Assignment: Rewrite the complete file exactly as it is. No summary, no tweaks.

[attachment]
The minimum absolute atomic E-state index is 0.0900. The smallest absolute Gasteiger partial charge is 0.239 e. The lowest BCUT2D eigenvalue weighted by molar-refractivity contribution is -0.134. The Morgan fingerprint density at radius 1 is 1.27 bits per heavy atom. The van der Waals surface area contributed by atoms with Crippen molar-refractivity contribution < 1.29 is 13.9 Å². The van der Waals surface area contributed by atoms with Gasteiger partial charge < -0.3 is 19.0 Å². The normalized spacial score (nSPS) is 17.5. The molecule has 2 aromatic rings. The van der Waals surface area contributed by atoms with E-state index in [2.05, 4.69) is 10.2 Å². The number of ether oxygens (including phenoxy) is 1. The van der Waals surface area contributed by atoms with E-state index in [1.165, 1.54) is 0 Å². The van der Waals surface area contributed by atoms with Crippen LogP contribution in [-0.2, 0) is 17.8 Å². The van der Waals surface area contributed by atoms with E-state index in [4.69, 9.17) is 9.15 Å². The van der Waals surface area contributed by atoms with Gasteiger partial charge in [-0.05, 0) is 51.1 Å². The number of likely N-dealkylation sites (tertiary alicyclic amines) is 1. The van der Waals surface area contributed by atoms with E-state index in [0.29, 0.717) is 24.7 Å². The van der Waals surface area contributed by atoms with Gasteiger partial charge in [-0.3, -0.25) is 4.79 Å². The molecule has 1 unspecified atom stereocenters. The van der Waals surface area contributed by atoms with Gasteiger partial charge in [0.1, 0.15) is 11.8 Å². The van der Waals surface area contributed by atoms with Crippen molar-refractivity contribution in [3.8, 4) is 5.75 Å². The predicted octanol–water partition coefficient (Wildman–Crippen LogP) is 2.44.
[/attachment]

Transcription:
The minimum absolute atomic E-state index is 0.0900. The smallest absolute Gasteiger partial charge is 0.239 e. The lowest BCUT2D eigenvalue weighted by molar-refractivity contribution is -0.134. The Morgan fingerprint density at radius 1 is 1.27 bits per heavy atom. The van der Waals surface area contributed by atoms with Crippen molar-refractivity contribution < 1.29 is 13.9 Å². The van der Waals surface area contributed by atoms with Gasteiger partial charge < -0.3 is 19.0 Å². The normalized spacial score (nSPS) is 17.5. The molecule has 2 aromatic rings. The van der Waals surface area contributed by atoms with E-state index in [2.05, 4.69) is 10.2 Å². The number of ether oxygens (including phenoxy) is 1. The van der Waals surface area contributed by atoms with E-state index in [1.165, 1.54) is 0 Å². The van der Waals surface area contributed by atoms with Crippen LogP contribution in [-0.2, 0) is 17.8 Å². The van der Waals surface area contributed by atoms with E-state index in [4.69, 9.17) is 9.15 Å². The van der Waals surface area contributed by atoms with Gasteiger partial charge in [-0.05, 0) is 51.1 Å². The number of likely N-dealkylation sites (tertiary alicyclic amines) is 1. The van der Waals surface area contributed by atoms with E-state index in [0.29, 0.717) is 24.7 Å². The van der Waals surface area contributed by atoms with Gasteiger partial charge in [-0.3, -0.25) is 4.79 Å². The molecule has 1 unspecified atom stereocenters. The van der Waals surface area contributed by atoms with Gasteiger partial charge in [0.1, 0.15) is 11.8 Å². The van der Waals surface area contributed by atoms with Crippen molar-refractivity contribution in [3.8, 4) is 5.75 Å². The predicted octanol–water partition coefficient (Wildman–Crippen LogP) is 2.44.